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Pipe-able pastry cream


Malawry
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I need to make a boatload of pastry cream that can be piped through a pastry bag this weekend. (I'm making 150 mini fresh fruit tartlets, and I need to be able to line them up and hit them quickly with the bag.) My regular formula is this:

Pastry Cream

2 cups milk

5oz sugar

6 egg yolks

2 ½ tbsp cornstarch

Vanilla

This makes a perfectly tasty cream, but it's too floppy to pipe. How should I make it thicker? More cornstarch? How much? Should I add sheet gelatin? Again, how much? (I don't know how strong my sheets are, they came in an unlabeled bag unfortunately, so make an educated guess.) I don't need the cream to hold any particular shape, I just want to be able to use the pastry bag to fill the tartlets quickly.

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Malawry, to quote you: "Should I add sheet gelatin? Again, how much? (I don't know how strong my sheets are, they came in an unlabeled bag unfortunately, so make an educated guess.) "

Like to suggest you read the following:

" Gelatin sheets vs. Powdered Gelatin

For every 4 sheets of gelatin you will use one 1/4 ounce packet of powdered unflavored gelatin. Like powdered gelatin you need to pre-soak (called blooming with powdered gelatin) the sheets in water for about 10 minutes until they are soft and pliable. Then they can be added to a warm mixture. Powdered gelatin needs to be gently melted (don't go over 150-degrees) and then added to your mixture. As for the difference in bronze/silver/gold all I can think of is if it is a difference in quality of gelatin or thickening power. That would be a question to ask the company selling the different kinds of gelatin. It's my experience that sheet gelatin is sheet gelatin and powdered is powdered and that is the only differences.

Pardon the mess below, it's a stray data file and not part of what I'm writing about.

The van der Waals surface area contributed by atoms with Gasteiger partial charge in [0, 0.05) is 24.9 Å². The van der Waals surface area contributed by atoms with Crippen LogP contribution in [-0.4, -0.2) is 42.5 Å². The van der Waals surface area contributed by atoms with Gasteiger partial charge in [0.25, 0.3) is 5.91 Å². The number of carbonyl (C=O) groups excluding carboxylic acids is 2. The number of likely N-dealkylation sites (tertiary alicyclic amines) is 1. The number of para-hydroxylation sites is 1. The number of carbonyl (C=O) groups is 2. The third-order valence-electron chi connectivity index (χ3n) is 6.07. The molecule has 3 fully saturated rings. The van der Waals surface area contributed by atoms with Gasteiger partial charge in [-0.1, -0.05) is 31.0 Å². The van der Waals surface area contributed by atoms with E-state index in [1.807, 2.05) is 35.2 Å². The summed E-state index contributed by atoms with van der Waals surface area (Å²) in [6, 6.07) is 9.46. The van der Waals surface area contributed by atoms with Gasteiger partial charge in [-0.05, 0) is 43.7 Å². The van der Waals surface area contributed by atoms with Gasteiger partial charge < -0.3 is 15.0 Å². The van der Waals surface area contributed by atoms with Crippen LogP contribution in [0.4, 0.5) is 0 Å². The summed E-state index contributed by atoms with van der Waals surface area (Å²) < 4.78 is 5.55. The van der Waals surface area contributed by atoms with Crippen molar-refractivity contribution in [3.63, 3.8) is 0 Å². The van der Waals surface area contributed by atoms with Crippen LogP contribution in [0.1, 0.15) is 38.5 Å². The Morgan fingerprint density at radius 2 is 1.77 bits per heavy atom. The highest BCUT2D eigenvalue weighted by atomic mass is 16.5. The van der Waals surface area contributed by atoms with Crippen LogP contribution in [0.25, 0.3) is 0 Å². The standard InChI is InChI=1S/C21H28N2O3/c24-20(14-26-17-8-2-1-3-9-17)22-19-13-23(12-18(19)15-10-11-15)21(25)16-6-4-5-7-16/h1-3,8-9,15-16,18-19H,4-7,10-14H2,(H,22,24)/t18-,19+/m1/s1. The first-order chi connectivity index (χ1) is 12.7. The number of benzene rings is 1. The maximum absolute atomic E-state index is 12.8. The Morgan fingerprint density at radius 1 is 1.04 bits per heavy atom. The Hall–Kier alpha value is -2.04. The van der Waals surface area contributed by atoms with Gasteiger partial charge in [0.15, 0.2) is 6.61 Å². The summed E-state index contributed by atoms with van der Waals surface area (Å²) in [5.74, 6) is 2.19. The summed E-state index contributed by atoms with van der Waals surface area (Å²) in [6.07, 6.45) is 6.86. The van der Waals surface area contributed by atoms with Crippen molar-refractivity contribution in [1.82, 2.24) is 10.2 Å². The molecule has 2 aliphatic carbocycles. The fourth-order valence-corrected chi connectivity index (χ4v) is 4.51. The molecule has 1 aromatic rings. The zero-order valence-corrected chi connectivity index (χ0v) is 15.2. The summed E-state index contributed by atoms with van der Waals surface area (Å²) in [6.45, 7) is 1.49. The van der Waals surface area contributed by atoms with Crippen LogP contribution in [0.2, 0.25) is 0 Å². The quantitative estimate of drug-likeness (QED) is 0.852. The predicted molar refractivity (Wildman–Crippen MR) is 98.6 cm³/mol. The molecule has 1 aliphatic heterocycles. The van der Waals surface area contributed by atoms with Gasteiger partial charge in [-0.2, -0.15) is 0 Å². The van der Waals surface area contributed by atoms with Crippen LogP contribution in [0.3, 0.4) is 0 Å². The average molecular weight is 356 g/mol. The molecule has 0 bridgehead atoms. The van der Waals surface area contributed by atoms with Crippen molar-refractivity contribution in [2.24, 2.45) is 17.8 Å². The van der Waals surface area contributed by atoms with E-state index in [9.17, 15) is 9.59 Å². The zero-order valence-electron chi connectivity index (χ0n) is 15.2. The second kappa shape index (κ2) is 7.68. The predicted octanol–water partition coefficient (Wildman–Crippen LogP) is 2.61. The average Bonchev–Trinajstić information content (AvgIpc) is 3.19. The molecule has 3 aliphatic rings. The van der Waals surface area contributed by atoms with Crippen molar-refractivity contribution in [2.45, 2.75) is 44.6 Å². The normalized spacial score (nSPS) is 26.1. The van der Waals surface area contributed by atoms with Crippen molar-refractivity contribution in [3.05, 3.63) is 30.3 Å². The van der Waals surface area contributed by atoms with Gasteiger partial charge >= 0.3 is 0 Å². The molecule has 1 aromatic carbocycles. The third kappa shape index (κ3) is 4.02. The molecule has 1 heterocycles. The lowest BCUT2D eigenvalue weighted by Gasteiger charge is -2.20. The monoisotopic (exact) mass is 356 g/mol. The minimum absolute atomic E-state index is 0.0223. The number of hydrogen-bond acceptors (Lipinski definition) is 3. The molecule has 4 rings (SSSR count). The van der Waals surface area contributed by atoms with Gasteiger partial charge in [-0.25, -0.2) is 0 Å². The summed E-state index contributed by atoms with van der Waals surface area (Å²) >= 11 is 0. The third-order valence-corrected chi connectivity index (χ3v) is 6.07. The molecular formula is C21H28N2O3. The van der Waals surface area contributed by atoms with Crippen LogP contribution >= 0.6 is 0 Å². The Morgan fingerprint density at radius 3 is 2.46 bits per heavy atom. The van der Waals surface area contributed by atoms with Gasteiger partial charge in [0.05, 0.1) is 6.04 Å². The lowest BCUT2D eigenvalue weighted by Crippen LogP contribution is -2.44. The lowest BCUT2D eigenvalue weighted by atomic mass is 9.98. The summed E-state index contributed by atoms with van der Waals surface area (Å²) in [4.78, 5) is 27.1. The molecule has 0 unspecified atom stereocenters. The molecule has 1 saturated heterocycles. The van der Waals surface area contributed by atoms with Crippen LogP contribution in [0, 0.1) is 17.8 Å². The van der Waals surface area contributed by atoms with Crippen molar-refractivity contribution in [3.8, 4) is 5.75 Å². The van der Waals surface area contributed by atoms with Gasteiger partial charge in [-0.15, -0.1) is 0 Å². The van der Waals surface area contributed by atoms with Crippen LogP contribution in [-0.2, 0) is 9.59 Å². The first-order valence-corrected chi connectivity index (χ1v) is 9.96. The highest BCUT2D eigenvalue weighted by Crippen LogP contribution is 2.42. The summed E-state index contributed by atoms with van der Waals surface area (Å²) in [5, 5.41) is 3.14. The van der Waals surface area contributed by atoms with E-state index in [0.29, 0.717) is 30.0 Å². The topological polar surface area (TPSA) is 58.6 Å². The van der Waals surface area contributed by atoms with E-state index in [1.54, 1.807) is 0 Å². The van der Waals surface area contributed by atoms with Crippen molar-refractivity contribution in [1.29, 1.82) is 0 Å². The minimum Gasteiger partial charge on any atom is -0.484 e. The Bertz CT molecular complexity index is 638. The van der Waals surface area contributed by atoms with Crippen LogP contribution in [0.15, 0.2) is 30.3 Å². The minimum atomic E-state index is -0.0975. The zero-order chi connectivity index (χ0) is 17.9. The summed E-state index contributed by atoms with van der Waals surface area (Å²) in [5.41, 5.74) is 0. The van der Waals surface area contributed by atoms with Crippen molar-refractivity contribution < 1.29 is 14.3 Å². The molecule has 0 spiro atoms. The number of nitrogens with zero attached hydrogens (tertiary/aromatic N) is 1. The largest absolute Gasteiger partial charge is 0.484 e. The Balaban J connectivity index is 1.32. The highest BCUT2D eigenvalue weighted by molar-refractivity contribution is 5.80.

So basically if I would use an ounce of Knox, I need 1.2 oz of silver leaves ?????

Gelatine is available in sheets (leaf), powder or granules and in clear sheets or leaves. Generally speaking, 6 sheets of gelatine is the equivalent of 3 teaspoons of powdered gelatine ( a 10g sachet). This is enough to soft-set 480ml/16fl.oz. of liquid.

To dissolve powdered gelatine, sprinkle it into a small bowl or cup containing 3 tablespoons of warm water, stirring constantly, then place the bowl into a container of boiling water and stir constantly until completely dissolved and transparent. NEVER boil the gelatine mixture.

To prepare leaf gelatine, soak it in cold water for 4-5 minutes, allowing it to swell. Remove the swollen leaf gelatine from the water and gently squeeze it out. When using in warm dishes add the squeezed out gelatine directly into the warm liquid and stir until it has completely dissolved. NEVER add gelatine to boiling liquids as this impairs its setting qualities. "

Peter
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When I use gelatin to stabilize whipped cream I use 3 sheets of bronze gelatin for each quart of cream Since the pastry cream is heavier I might add another sheet . This might give you a starting point.

check out my baking and pastry books at the Pastrymama1 shop on www.Half.ebay.com

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